Distance function to a compact set plays a central role in several areas of computational geometry. Methods that rely on it are robust to the perturbations of the data by the Hausdorff noise, but fail in the presence of outliers. The recently introduced distance to a measure offers a solution by extending the distance function framework to reasoning about the geometry of probability measures, while maintaining theoretical guarantees about the quality of the inferred information. A combinatorial explosion hinders working with distance to a measure as an ordinary (power) distance function. In this paper, we analyze an approximation scheme that keeps the representation linear in the size of the input, while maintaining the guarantees on the inference quality close to those for the exact (but costly) representation.
The idea of defining distances between (or to) shapes robustly by replacing the shape by a distribution is near to my heart (see this paper for more). The authors provide an algorithmic perspective on a formulation first proposed by Chazal, Cohen-Steiner and Mérigot. The idea is that instead of constructing a shape from a point cloud by growing balls of fixed radius and measuring the distance to this union of balls, one constructs a measure by growing balls out to a fixed measure, and then defining a distance. The distance measure has the nice property of being Lipschitz-related to the EMD, making it stable. In a manner reminiscient of the Aurenhammer et al work, they relate this distance to a power diagram construction, and then design efficient approximations for it (because the exact version involves terms exponential in the thresholding parameter).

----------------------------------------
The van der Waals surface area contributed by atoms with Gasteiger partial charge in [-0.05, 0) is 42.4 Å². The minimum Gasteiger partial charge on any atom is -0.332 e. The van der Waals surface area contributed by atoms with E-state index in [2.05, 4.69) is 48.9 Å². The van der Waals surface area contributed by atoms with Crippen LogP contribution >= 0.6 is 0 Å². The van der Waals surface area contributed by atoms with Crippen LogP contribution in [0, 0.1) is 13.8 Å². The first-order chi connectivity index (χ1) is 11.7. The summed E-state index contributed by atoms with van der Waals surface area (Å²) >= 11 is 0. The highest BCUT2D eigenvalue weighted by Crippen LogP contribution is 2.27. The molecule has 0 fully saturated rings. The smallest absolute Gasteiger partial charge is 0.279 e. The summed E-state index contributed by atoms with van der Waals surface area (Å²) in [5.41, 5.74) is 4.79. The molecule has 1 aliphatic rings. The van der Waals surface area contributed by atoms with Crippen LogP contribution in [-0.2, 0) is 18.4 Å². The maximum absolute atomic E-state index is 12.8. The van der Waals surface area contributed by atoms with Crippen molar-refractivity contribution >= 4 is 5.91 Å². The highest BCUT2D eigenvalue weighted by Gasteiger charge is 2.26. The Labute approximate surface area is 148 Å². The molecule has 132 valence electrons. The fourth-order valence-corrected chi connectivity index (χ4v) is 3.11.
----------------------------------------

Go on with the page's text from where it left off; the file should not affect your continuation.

It seems to me that they're going to a lot of work to recover from what I think is a tactical problem: fixing a sharp threshold for the ball measure. It might be interesting to explore alternate ways of defining the measure that are "smoother" - maybe using a kernel instead of a hard measure boundary. It might yield an alternate measure that serves the same purpose but is easier to compute.